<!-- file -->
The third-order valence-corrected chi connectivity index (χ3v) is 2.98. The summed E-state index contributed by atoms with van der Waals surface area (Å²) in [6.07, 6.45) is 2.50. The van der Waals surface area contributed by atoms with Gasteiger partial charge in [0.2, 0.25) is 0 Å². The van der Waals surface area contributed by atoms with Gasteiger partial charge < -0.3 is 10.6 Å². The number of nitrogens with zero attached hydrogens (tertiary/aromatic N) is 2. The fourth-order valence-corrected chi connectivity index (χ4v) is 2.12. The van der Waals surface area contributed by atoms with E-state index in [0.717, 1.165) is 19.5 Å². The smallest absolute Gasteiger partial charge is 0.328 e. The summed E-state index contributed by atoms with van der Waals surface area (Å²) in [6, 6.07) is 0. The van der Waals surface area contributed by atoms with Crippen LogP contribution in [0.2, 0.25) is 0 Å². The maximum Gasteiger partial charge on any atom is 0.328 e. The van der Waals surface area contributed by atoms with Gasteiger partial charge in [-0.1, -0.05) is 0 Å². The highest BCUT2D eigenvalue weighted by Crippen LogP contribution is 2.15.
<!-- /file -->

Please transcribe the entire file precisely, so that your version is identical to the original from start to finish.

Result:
The third-order valence-corrected chi connectivity index (χ3v) is 2.98. The summed E-state index contributed by atoms with van der Waals surface area (Å²) in [6.07, 6.45) is 2.50. The van der Waals surface area contributed by atoms with Gasteiger partial charge in [0.2, 0.25) is 0 Å². The van der Waals surface area contributed by atoms with Gasteiger partial charge < -0.3 is 10.6 Å². The number of nitrogens with zero attached hydrogens (tertiary/aromatic N) is 2. The fourth-order valence-corrected chi connectivity index (χ4v) is 2.12. The van der Waals surface area contributed by atoms with E-state index in [0.717, 1.165) is 19.5 Å². The smallest absolute Gasteiger partial charge is 0.328 e. The summed E-state index contributed by atoms with van der Waals surface area (Å²) in [6, 6.07) is 0. The van der Waals surface area contributed by atoms with Crippen LogP contribution in [0.2, 0.25) is 0 Å². The maximum Gasteiger partial charge on any atom is 0.328 e. The van der Waals surface area contributed by atoms with Gasteiger partial charge in [-0.1, -0.05) is 0 Å². The highest BCUT2D eigenvalue weighted by Crippen LogP contribution is 2.15.